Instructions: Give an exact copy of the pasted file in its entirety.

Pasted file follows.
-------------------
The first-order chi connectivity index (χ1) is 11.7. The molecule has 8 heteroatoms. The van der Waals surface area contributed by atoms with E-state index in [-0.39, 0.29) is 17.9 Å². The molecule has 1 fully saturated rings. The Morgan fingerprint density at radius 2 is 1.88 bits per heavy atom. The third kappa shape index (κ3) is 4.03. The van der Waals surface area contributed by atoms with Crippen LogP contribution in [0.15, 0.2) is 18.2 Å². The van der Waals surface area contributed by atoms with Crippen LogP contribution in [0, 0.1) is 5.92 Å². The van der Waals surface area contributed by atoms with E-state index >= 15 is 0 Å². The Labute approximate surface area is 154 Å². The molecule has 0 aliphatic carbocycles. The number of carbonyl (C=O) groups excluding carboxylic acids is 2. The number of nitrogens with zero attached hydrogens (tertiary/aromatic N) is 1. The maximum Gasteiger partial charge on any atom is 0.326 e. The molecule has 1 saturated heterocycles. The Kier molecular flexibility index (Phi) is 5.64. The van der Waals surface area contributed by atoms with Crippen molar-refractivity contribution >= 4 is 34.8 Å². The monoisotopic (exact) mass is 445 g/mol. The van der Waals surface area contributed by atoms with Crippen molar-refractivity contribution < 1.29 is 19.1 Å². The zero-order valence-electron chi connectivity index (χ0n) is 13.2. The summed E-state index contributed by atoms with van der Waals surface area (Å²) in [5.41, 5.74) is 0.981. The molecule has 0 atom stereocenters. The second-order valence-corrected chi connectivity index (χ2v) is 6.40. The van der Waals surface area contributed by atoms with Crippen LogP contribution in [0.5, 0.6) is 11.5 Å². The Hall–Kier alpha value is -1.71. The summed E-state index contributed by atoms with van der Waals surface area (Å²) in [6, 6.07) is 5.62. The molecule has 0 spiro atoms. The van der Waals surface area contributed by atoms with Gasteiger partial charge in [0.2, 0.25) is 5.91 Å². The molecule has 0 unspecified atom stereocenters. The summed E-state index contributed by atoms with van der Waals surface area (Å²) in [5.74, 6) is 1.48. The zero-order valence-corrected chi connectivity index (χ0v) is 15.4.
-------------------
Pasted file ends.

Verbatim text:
The first-order chi connectivity index (χ1) is 11.7. The molecule has 8 heteroatoms. The van der Waals surface area contributed by atoms with E-state index in [-0.39, 0.29) is 17.9 Å². The molecule has 1 fully saturated rings. The Morgan fingerprint density at radius 2 is 1.88 bits per heavy atom. The third kappa shape index (κ3) is 4.03. The van der Waals surface area contributed by atoms with Crippen LogP contribution in [0.15, 0.2) is 18.2 Å². The van der Waals surface area contributed by atoms with Crippen LogP contribution in [0, 0.1) is 5.92 Å². The van der Waals surface area contributed by atoms with E-state index >= 15 is 0 Å². The Labute approximate surface area is 154 Å². The molecule has 0 aliphatic carbocycles. The number of carbonyl (C=O) groups excluding carboxylic acids is 2. The number of nitrogens with zero attached hydrogens (tertiary/aromatic N) is 1. The maximum Gasteiger partial charge on any atom is 0.326 e. The molecule has 1 saturated heterocycles. The Kier molecular flexibility index (Phi) is 5.64. The van der Waals surface area contributed by atoms with Crippen molar-refractivity contribution >= 4 is 34.8 Å². The monoisotopic (exact) mass is 445 g/mol. The van der Waals surface area contributed by atoms with Crippen molar-refractivity contribution < 1.29 is 19.1 Å². The zero-order valence-electron chi connectivity index (χ0n) is 13.2. The summed E-state index contributed by atoms with van der Waals surface area (Å²) in [5.41, 5.74) is 0.981. The molecule has 0 atom stereocenters. The second-order valence-corrected chi connectivity index (χ2v) is 6.40. The van der Waals surface area contributed by atoms with Crippen LogP contribution in [0.5, 0.6) is 11.5 Å². The Hall–Kier alpha value is -1.71. The summed E-state index contributed by atoms with van der Waals surface area (Å²) in [6, 6.07) is 5.62. The molecule has 0 spiro atoms. The van der Waals surface area contributed by atoms with Gasteiger partial charge in [0.2, 0.25) is 5.91 Å². The molecule has 0 unspecified atom stereocenters. The summed E-state index contributed by atoms with van der Waals surface area (Å²) in [5.74, 6) is 1.48. The zero-order valence-corrected chi connectivity index (χ0v) is 15.4.